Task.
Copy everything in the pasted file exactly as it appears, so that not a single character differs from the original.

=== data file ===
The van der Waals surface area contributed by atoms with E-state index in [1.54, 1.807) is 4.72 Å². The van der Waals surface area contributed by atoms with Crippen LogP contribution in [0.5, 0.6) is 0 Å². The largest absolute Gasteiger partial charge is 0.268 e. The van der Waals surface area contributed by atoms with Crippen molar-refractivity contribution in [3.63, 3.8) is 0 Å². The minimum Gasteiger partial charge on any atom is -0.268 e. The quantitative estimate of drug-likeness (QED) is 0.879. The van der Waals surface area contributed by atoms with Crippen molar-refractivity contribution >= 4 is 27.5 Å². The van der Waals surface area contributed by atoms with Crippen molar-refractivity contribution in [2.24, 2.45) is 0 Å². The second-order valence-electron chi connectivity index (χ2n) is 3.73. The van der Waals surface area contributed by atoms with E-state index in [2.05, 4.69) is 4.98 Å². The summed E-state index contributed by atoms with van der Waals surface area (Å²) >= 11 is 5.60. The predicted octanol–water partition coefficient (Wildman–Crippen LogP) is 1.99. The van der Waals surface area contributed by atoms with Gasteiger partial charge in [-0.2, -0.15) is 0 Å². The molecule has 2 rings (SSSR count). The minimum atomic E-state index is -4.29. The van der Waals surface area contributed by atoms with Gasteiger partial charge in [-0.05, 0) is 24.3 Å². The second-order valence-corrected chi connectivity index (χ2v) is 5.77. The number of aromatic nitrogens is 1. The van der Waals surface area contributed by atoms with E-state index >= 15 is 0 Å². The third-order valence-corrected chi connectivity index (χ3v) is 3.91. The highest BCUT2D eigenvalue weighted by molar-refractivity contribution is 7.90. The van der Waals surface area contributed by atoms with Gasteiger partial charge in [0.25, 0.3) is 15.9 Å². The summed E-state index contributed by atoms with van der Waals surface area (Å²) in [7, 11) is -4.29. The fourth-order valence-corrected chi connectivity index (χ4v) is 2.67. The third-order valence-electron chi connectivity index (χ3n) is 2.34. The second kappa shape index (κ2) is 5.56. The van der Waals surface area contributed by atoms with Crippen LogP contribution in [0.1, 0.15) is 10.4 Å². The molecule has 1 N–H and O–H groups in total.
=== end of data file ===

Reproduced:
The van der Waals surface area contributed by atoms with E-state index in [1.54, 1.807) is 4.72 Å². The van der Waals surface area contributed by atoms with Crippen LogP contribution in [0.5, 0.6) is 0 Å². The largest absolute Gasteiger partial charge is 0.268 e. The van der Waals surface area contributed by atoms with Crippen molar-refractivity contribution in [3.63, 3.8) is 0 Å². The minimum Gasteiger partial charge on any atom is -0.268 e. The quantitative estimate of drug-likeness (QED) is 0.879. The van der Waals surface area contributed by atoms with Crippen molar-refractivity contribution >= 4 is 27.5 Å². The van der Waals surface area contributed by atoms with Crippen molar-refractivity contribution in [2.24, 2.45) is 0 Å². The second-order valence-electron chi connectivity index (χ2n) is 3.73. The van der Waals surface area contributed by atoms with E-state index in [2.05, 4.69) is 4.98 Å². The summed E-state index contributed by atoms with van der Waals surface area (Å²) >= 11 is 5.60. The predicted octanol–water partition coefficient (Wildman–Crippen LogP) is 1.99. The van der Waals surface area contributed by atoms with Gasteiger partial charge in [-0.2, -0.15) is 0 Å². The molecule has 2 rings (SSSR count). The minimum atomic E-state index is -4.29. The van der Waals surface area contributed by atoms with Gasteiger partial charge in [-0.05, 0) is 24.3 Å². The second-order valence-corrected chi connectivity index (χ2v) is 5.77. The number of aromatic nitrogens is 1. The van der Waals surface area contributed by atoms with E-state index >= 15 is 0 Å². The third-order valence-corrected chi connectivity index (χ3v) is 3.91. The highest BCUT2D eigenvalue weighted by molar-refractivity contribution is 7.90. The van der Waals surface area contributed by atoms with Gasteiger partial charge in [0.25, 0.3) is 15.9 Å². The summed E-state index contributed by atoms with van der Waals surface area (Å²) in [7, 11) is -4.29. The fourth-order valence-corrected chi connectivity index (χ4v) is 2.67. The third-order valence-electron chi connectivity index (χ3n) is 2.34. The second kappa shape index (κ2) is 5.56. The van der Waals surface area contributed by atoms with Crippen LogP contribution in [0.1, 0.15) is 10.4 Å². The molecule has 1 N–H and O–H groups in total.